Social media is fast becoming key in the promotion of his business and the response to date has been nothing short of positive.


“People seem to like to talk to me and see the farm and how the cream is made rather than any hard sell.


“Instagram and Facebook are key and I want to make sure I get the right pictures up there with the right hashtags. I have been reading how to make it the best I can and I have invested in a camera rather than just taking them on my phone.


Spending time with Henry in his kitchen, it becomes quickly apparent of his genuine belief in the product he is making and the support he has from his parents and brother to create a farm business they can all be part and proud of.


Running the farm, the equipment hire company and the creamery as three separate enterprises ensures everyone in the family has clear accountability and can monitor cost efficiency.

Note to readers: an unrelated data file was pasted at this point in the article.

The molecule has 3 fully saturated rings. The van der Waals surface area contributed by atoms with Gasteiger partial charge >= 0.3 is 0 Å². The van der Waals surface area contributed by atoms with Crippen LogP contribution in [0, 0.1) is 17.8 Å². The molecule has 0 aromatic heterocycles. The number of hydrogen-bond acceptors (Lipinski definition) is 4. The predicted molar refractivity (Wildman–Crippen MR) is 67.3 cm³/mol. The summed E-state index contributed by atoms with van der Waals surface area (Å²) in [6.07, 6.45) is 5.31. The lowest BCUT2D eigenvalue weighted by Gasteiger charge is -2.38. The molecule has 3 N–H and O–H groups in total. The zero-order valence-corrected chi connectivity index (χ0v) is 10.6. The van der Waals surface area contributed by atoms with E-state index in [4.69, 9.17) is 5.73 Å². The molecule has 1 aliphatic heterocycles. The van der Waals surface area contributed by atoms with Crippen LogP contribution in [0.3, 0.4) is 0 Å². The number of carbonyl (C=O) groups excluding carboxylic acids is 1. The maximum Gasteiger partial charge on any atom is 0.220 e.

“We are excited about the future. The easiest thing in the world is to sit and do nothing and let that milk tanker come and go but if we push on it means both my brother and I can stay on farm. I really believe in what we are trying to do.”

Clotted cream

  • Clotted cream is made by heating full-cream cow’s milk using steam or a water bath and then leaving it in shallow pans to cool slowly
  • During this time, the cream content rises to the surface and forms ‘clots’
  • It must contain no less than 55 per cent milk fat
  • It is mainly made in Devon and Cornwall because the warm climate allows high butterfat yields in milk, which makes a higher quality cream
  • The grass growing seasons also affects the clotted cream because there is more beta carotene in the grass which adds its unique golden colour to the cream
  • 50 per cent of the total clotted cream produced is consumed in the South West of England
  • There is also a PDO (Protected Designation of Origin) for Cornish Clotted Cream so only clotted cream made in Cornwall can officially be classed as Cornish Clotted Cream